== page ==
Cornwall Tourism Guide

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Truro

Truro is Cornwall’s only city. As such, it seems to pack as much interest into itself as possible to make up for the fact, crowning its achievements with a magnificent cathedral that bears favourable comparison with any other in these castle- and cathedral-infested islands.

The cathedral is unusual in having a green spire, and its gloriously Gothic style with flying buttresses arches and gargoyles make it a top attraction here. There are plenty of places to park and the well-maintained roads around the area will get you to other attractions in no time at all.

Truro was founded more than 800 years ago, when it began life as a market town and thriving port. It was especially important in the tin mining era, located as it is on the River Fal and being well protected as well as close to the sea, giving it the edge in national and international trade.

These days, Truro has a healthy tourist industry, with cruises along the river to places such as St Mawes and Falmouth, although within living memory it was a working port. Like so many other places since the decline of industry and shipbuilding in particular Truro has had to change with the times, but the past seems reflected in the many stories of ghosts along the quayside, and on Phoenix Wharf in particular, at the Radio Cornwall Studios, there have been many reports of supernatural goings-on.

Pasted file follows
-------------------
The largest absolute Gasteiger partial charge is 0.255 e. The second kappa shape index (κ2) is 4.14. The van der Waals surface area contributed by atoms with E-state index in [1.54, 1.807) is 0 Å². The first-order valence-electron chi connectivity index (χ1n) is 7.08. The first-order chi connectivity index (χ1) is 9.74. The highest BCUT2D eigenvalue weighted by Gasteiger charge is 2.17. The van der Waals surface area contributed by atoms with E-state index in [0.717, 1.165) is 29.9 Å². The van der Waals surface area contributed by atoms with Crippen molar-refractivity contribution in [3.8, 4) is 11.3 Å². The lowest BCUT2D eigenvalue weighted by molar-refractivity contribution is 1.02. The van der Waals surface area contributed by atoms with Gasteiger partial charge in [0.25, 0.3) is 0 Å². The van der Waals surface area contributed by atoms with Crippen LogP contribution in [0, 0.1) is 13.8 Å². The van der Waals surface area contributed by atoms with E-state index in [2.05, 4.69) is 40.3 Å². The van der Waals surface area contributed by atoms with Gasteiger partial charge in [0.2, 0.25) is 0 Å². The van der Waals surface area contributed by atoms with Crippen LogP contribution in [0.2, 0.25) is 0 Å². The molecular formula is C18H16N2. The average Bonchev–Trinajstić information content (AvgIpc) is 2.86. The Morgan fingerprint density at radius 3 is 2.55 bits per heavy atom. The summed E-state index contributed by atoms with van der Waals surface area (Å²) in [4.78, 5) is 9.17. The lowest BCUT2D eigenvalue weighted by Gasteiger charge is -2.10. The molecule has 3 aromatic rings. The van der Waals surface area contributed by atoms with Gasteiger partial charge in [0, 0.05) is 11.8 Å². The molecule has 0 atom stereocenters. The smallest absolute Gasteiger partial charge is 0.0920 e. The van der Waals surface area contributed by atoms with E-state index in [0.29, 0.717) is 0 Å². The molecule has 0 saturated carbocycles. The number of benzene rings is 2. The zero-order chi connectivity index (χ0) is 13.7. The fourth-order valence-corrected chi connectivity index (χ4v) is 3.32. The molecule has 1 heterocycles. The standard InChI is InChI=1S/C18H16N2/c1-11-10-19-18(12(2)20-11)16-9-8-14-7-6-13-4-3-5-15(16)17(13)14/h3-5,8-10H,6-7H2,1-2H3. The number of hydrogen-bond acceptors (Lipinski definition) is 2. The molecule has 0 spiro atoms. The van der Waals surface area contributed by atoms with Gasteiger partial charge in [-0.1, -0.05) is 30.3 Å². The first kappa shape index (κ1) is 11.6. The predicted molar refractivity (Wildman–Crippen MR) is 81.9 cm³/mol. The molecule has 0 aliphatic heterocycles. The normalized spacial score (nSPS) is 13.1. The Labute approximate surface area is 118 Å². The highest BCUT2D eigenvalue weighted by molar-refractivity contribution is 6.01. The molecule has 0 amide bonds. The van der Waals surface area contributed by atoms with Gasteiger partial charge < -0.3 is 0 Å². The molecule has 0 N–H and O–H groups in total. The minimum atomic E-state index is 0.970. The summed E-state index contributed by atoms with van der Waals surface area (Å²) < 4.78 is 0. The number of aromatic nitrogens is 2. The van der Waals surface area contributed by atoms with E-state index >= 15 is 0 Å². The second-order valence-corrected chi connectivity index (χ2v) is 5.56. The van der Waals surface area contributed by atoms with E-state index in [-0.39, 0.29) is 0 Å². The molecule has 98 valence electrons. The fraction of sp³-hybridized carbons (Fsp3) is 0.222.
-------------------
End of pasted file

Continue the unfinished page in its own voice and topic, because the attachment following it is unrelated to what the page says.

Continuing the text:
As in many other former industrial and maritime towns and cities, apartments and offices now dominate the old wharfside, although the last remnants of its industrial past can be seen in the cargoes of cement and scrap metal that are still loaded up at the Lighterage Quay.

There are still a few old buildings surviving in the city centre, from its heyday in Georgian and Victorian times, and in Princes Street there are some very fine 18th century houses, such as Mansion House, which are open to the public.

Truro today is still an important market town for the region, with markets selling locally sourced, fresh and seasonal produce and attracting visitors from all around the area. Most of the city centre has been converted to pedestrian usage, but cars can be parked just outside the zone before heading in on foot.

There’s a good geological collection in the Royal Cornwall Museum, as well as interesting displays and interactive exhibits about the history of Cornwall. Most visitors like to be photographed next to ‘Arthur’s Stone’, which is an inscribed lump of rock bearing the name of the legendary (or maybe historical?) king, which was discovered at Tintagel, supposedly the site of his castle of Camelot. It dates to the 6th century, so you never know… The museum is nothing if not eclectic, and there’s even an Egyptian mummy here.

After exploring the narrow, winding cobbled streets and enjoying the range of arts and crafts on offer, head out in the car for day trips to places like Bodmin Moor, Land’s End or St Michael’s Mount. Cornwall has a magnificent coastline and coast roads that take you through some of the most spectacular scenery in England.

 

David Elliott is a freelance writer who loves to travel, especially in Europe and Turkey. He’s spent most of his adult life in a state of restless excitement but recently decided to settle in North London. He gets away whenever he can to immerse himself in foreign cultures and lap up the history of great cities.

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